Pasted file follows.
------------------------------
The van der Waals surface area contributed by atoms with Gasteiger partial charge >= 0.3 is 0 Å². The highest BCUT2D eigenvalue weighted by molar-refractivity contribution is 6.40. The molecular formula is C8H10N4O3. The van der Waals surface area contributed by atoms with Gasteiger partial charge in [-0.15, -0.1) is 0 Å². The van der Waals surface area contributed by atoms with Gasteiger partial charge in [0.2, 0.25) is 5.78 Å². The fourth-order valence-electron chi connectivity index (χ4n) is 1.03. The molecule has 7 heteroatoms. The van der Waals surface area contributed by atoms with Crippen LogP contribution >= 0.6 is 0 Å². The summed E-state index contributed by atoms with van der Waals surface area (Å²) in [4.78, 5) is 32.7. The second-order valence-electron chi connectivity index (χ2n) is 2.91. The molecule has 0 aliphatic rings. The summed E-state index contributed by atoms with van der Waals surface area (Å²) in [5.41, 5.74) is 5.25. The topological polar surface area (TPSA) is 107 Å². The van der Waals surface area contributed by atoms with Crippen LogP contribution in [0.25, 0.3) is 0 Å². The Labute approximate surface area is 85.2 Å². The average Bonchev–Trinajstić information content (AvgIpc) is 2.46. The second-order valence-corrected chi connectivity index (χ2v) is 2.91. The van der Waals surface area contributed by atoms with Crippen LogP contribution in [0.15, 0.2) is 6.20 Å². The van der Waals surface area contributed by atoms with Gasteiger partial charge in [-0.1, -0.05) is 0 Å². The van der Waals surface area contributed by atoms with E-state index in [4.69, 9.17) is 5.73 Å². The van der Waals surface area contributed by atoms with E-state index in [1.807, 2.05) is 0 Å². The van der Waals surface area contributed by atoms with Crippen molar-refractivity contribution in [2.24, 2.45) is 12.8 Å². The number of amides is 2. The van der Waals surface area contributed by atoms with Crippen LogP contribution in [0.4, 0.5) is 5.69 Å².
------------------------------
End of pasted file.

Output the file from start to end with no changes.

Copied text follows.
The van der Waals surface area contributed by atoms with Gasteiger partial charge >= 0.3 is 0 Å². The highest BCUT2D eigenvalue weighted by molar-refractivity contribution is 6.40. The molecular formula is C8H10N4O3. The van der Waals surface area contributed by atoms with Gasteiger partial charge in [-0.15, -0.1) is 0 Å². The van der Waals surface area contributed by atoms with Gasteiger partial charge in [0.2, 0.25) is 5.78 Å². The fourth-order valence-electron chi connectivity index (χ4n) is 1.03. The molecule has 7 heteroatoms. The van der Waals surface area contributed by atoms with Crippen LogP contribution >= 0.6 is 0 Å². The summed E-state index contributed by atoms with van der Waals surface area (Å²) in [4.78, 5) is 32.7. The second-order valence-electron chi connectivity index (χ2n) is 2.91. The molecule has 0 aliphatic rings. The summed E-state index contributed by atoms with van der Waals surface area (Å²) in [5.41, 5.74) is 5.25. The topological polar surface area (TPSA) is 107 Å². The van der Waals surface area contributed by atoms with Crippen LogP contribution in [0.25, 0.3) is 0 Å². The Labute approximate surface area is 85.2 Å². The average Bonchev–Trinajstić information content (AvgIpc) is 2.46. The second-order valence-corrected chi connectivity index (χ2v) is 2.91. The van der Waals surface area contributed by atoms with Crippen LogP contribution in [0.15, 0.2) is 6.20 Å². The van der Waals surface area contributed by atoms with Gasteiger partial charge in [-0.1, -0.05) is 0 Å². The van der Waals surface area contributed by atoms with E-state index in [4.69, 9.17) is 5.73 Å². The van der Waals surface area contributed by atoms with E-state index in [1.807, 2.05) is 0 Å². The van der Waals surface area contributed by atoms with Crippen molar-refractivity contribution in [2.24, 2.45) is 12.8 Å². The number of amides is 2. The van der Waals surface area contributed by atoms with Crippen LogP contribution in [0.4, 0.5) is 5.69 Å².